It feels as if we live in an age of scams. And, recently, a scam has visited itself upon Congress in the form of Rep. George Santos, R-N.Y. His stay in Congress should be brief.
Both Democrats and Republicans are calling for the new representative from New York’s third district to step down after an investigation found whole sections of his résumé and campaign platform were fabricated. He touted himself as a graduate of Baruch College, a former employee of Citigroup and a person of Jewish descent.
He has had to walk back all these claims after they were revealed to be lies.
Why should a Baptist care about Santos?
Yet, Santos has rebuffed calls to resign.
Why should a Baptist care about this? Well, the convention of 50,000 churches with nearly 14 million members that make up the Southern Baptist Convention has spoken for five decades about the value of moral character and integrity in our nation’s leaders.
In 1973 in the wake of the Watergate scandal, we stated our hope that “Christian citizens (will) demand integrity of all politicians who serve them.”
A resolution in 1998 during the scandal of the Clinton presidency rightly decried “moral and legal misconduct” by leaders and pointed out “tolerance of serious wrongs by leaders sears the conscience of culture.”
In 2017, the Southern Baptist Convention called on officials in public office to conduct themselves “according to the moral standards set forth by God's revealed truth.”
In all of these messages, responsible, honest and decent service is seen as vital to our nation’s well-being.
And on all these counts, Santos fails to meet the standard of upright character that is needed in public officials.
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Without a doubt, our political landscape features characters who cravenly seek attention by stating the most outrageous thing possible. Denying them the publicity they desperately want is one way to counteract the damage they do to our institutions.
But Santos’ case is different. Failing to speak against his blatant lies will further the erosion of faith in our government organizations and weaken an institution of public trust.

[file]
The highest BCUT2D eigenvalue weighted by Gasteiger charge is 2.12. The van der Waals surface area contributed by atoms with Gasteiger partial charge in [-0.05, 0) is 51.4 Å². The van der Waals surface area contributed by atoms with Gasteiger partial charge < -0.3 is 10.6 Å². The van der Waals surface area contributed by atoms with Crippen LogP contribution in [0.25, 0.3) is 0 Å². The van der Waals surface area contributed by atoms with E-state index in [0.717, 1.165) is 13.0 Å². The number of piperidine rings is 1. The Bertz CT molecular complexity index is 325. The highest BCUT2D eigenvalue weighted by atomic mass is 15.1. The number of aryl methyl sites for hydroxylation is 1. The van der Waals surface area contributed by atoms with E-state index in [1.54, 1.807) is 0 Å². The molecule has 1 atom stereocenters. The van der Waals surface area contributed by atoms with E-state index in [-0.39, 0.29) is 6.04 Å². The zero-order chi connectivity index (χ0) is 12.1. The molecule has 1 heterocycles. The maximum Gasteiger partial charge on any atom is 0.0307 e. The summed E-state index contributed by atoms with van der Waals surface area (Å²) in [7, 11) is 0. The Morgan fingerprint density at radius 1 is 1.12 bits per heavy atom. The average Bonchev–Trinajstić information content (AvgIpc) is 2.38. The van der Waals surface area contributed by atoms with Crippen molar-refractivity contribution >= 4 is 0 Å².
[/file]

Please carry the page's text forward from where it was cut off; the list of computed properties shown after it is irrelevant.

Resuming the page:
It is abundantly clear that Santos should not be in Congress. If shame were still operative in the modern politics of America, he would step down on his own accord.
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If he refuses to do so, the U.S. House of Representatives has every right to remove him (his Republican colleagues from the New York delegation said Santos has lost the ability to represent the people of the third district). Drawing a line with Santos’ case would be a small, but appropriate, step toward a recovery of moral standards in Congress.
Political system failed voters
Taking action here also would rectify an issue that should have been caught and acted upon during the campaign. The falsities of Santos' background should have first been caught by the Republican Party he filed to run with and by the Democratic Party he ran against.
The fact that both parties failed to identify or use such glaring errors in his record reveals that they have strayed from the traditional role of vetting candidates. A typical part of the process of nomination is conducting substantial background research. Functioning political parties should have either actively worked to dissuade him from running or informed voters during the campaign. Yet it took journalists to reveal what neither party could.
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In the face of such missteps, both individual and systemic, Americans must ask from where this rot originates. And the answer is from a wider culture that values beating opponents at all costs more than character.
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Along with the political arena, this issue is also surfacing in institutions of business, culture and religion. Sacrificing traits like decency, integrity and honesty all for the sake of making a buck or placating a base ultimately leads down a path of destruction.
For Christians, who say we believe that our internal and external lives should be consistent, guided by enduring and eternal truths, shining a light on this culture of scam should be a natural response. Failing to do so causes harm to our institutions, our churches and our souls.
Southern Baptist churches have a statement of faith that recognizes man is “inclined toward sin.” As a result, frauds and schemes will be with us until the rupture created by us in the garden is healed by the One who will make all things new.
Until that day comes, just as we do not accept scam calls on our phone, we should not tolerate scam congressmen in our nation’s legislative branch.
F. Brent Leatherwood serves as president of the Ethics & Religious Liberty Commission of the Southern Baptist Convention.
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This article originally appeared on USA TODAY: George Santos' blatant lies further erode public's trust in government